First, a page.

# A farmer wants to enclose a 450,000m^2 rectangular field with fence. She then wants to sub-divide this field into three smaller fields by placing additional lengths of fence parallel to one of the side. How can she do this so that she minimizes the cost?

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My equations are 450,000=xy and P=6x+4y, where x is the width and y is the length. However my teachers equation was different for the perimeter, his was P=4x+2y

My equations are 450,000=xy and P=6x+4y, where x is the width and y is the length. However my teachers equation was different for the perimeter, his was P=4x+2y

The minimum perimeter is given when

Without loss of generality let us assume that the field is divided as shown:

The area enclosed is given as

# xy=450000 => y=450000/x#

The total perimeter of all fencing is given by:

As indicated wlog we could interchange

# P=4x + 2*450000/x #

# \ \ \ =4x + 900000/x #

Differentiating wrt

# (dP)/dx =4 - 900000/x^2 #

At a critical point we have

# => 4 - 900000/x^2 = 0 #

# :. 900000/x^2 = 4 #

# :. x^2 = 900000/4 #

# :. x^2 = 225000 #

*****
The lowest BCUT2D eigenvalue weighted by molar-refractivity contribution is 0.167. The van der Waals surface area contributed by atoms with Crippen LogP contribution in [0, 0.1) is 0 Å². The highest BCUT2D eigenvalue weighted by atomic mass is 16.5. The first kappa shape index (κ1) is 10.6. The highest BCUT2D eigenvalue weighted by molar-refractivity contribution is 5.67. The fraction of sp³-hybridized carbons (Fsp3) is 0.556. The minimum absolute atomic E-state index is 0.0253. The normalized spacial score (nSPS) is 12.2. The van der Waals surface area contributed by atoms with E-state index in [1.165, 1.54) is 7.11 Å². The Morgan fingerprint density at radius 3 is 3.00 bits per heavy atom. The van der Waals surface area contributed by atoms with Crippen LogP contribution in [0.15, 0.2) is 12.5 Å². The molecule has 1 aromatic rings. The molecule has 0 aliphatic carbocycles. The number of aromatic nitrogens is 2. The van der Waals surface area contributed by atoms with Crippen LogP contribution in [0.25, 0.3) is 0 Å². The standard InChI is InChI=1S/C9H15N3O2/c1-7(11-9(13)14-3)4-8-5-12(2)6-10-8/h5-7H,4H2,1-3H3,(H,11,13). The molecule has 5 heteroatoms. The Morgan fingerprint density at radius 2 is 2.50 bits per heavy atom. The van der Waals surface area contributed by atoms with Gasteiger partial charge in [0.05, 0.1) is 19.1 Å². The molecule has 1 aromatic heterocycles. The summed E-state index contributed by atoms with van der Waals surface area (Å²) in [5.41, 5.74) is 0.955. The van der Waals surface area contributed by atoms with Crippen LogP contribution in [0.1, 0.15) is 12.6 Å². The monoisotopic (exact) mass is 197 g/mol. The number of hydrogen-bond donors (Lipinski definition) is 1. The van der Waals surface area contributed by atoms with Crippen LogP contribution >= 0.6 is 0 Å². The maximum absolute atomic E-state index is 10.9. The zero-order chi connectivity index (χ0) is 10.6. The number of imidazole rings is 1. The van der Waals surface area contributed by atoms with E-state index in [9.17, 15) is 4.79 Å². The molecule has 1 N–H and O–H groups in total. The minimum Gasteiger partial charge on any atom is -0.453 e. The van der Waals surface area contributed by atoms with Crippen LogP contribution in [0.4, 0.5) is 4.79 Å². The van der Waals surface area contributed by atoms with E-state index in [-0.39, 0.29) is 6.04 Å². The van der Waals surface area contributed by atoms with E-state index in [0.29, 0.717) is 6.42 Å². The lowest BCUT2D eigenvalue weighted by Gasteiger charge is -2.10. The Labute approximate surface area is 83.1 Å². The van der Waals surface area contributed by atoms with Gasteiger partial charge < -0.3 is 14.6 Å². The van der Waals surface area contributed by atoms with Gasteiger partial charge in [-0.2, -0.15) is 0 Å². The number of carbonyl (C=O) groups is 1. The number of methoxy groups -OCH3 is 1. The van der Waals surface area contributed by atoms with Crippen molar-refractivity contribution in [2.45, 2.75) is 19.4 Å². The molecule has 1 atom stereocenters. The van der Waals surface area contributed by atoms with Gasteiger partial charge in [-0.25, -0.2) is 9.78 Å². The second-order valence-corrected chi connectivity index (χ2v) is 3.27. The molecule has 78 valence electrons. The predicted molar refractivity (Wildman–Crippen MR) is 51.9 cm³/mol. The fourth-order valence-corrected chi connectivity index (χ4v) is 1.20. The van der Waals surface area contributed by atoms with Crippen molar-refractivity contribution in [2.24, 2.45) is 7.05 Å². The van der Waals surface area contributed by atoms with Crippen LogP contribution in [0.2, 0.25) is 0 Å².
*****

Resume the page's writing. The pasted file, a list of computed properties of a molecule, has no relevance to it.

# :. x = 150sqrt(10) ~~ 474.3 => y ~~ 948.7#

This gives us

We can visually verify that this corresponds to a minimum by looking at the graph:

graph{4x + 900000/x [-10, 1000, -1000, 7830]}

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To minimize the cost of enclosing the field and subdividing it into three smaller fields, the farmer should divide the rectangular field into two equal-sized smaller rectangles by placing a fence parallel to one of the sides. This creates two rectangles each with an area of 225,000m^2. Then, the farmer should place two additional fences parallel to the same side, dividing one of the smaller rectangles into two equal-sized squares, each with an area of 112,500m^2. This results in three smaller fields, each with an area of 112,500m^2.

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To minimize the cost, the farmer should divide the rectangular field into three equal smaller fields. This can be achieved by placing two additional lengths of fence parallel to the shorter side of the rectangle. This will create three smaller rectangles of equal size, each with an area of 150,000m^2. This configuration minimizes the amount of fencing needed to enclose the entire area while creating three equal-sized fields.

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When evaluating a one-sided limit, you need to be careful when a quantity is approaching zero since its sign is different depending on which way it is approaching zero from. Let us look at some examples.

When evaluating a one-sided limit, you need to be careful when a quantity is approaching zero since its sign is different depending on which way it is approaching zero from. Let us look at some examples.

When evaluating a one-sided limit, you need to be careful when a quantity is approaching zero since its sign is different depending on which way it is approaching zero from. Let us look at some examples.

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